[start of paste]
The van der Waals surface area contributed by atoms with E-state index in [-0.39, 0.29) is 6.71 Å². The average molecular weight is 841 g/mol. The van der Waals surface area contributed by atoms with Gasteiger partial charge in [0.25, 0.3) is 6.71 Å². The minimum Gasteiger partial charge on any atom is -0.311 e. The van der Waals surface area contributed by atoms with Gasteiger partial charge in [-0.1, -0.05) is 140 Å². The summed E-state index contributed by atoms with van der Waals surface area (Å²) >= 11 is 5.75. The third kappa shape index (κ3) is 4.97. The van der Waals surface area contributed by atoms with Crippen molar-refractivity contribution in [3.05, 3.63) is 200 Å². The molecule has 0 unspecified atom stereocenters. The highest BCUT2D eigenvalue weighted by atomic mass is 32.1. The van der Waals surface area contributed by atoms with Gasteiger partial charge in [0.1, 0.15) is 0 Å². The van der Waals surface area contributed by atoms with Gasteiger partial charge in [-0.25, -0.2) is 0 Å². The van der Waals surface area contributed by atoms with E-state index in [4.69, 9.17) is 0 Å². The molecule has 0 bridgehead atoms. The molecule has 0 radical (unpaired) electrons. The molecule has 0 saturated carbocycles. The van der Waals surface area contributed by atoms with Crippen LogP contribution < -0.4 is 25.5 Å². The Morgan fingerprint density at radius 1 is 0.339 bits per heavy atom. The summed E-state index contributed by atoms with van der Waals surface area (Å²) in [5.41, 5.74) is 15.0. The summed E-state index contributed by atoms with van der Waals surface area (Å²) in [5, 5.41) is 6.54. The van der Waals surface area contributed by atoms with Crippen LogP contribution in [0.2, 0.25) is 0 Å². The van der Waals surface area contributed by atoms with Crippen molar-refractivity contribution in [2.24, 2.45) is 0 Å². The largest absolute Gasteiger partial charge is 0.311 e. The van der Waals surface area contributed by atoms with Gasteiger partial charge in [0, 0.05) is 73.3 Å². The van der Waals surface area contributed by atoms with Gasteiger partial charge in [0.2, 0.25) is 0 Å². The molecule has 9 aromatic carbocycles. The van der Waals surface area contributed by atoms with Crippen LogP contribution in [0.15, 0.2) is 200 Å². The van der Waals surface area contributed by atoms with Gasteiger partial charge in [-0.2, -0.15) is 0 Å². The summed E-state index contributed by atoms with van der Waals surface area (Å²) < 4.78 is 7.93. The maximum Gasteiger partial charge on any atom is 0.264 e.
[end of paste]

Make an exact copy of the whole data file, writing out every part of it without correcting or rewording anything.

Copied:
The van der Waals surface area contributed by atoms with E-state index in [-0.39, 0.29) is 6.71 Å². The average molecular weight is 841 g/mol. The van der Waals surface area contributed by atoms with Gasteiger partial charge in [0.25, 0.3) is 6.71 Å². The minimum Gasteiger partial charge on any atom is -0.311 e. The van der Waals surface area contributed by atoms with Gasteiger partial charge in [-0.1, -0.05) is 140 Å². The summed E-state index contributed by atoms with van der Waals surface area (Å²) >= 11 is 5.75. The third kappa shape index (κ3) is 4.97. The van der Waals surface area contributed by atoms with Crippen molar-refractivity contribution in [3.05, 3.63) is 200 Å². The molecule has 0 unspecified atom stereocenters. The highest BCUT2D eigenvalue weighted by atomic mass is 32.1. The van der Waals surface area contributed by atoms with Gasteiger partial charge in [0.1, 0.15) is 0 Å². The van der Waals surface area contributed by atoms with Gasteiger partial charge in [-0.25, -0.2) is 0 Å². The van der Waals surface area contributed by atoms with E-state index in [4.69, 9.17) is 0 Å². The molecule has 0 bridgehead atoms. The molecule has 0 radical (unpaired) electrons. The molecule has 0 saturated carbocycles. The van der Waals surface area contributed by atoms with Crippen LogP contribution < -0.4 is 25.5 Å². The Morgan fingerprint density at radius 1 is 0.339 bits per heavy atom. The summed E-state index contributed by atoms with van der Waals surface area (Å²) in [5.41, 5.74) is 15.0. The summed E-state index contributed by atoms with van der Waals surface area (Å²) in [5, 5.41) is 6.54. The van der Waals surface area contributed by atoms with Crippen LogP contribution in [0.2, 0.25) is 0 Å². The van der Waals surface area contributed by atoms with Crippen molar-refractivity contribution in [2.24, 2.45) is 0 Å². The largest absolute Gasteiger partial charge is 0.311 e. The van der Waals surface area contributed by atoms with Gasteiger partial charge in [0, 0.05) is 73.3 Å². The van der Waals surface area contributed by atoms with Gasteiger partial charge in [0.2, 0.25) is 0 Å². The molecule has 9 aromatic carbocycles. The van der Waals surface area contributed by atoms with Crippen LogP contribution in [0.15, 0.2) is 200 Å². The van der Waals surface area contributed by atoms with Gasteiger partial charge in [-0.2, -0.15) is 0 Å². The summed E-state index contributed by atoms with van der Waals surface area (Å²) < 4.78 is 7.93. The maximum Gasteiger partial charge on any atom is 0.264 e.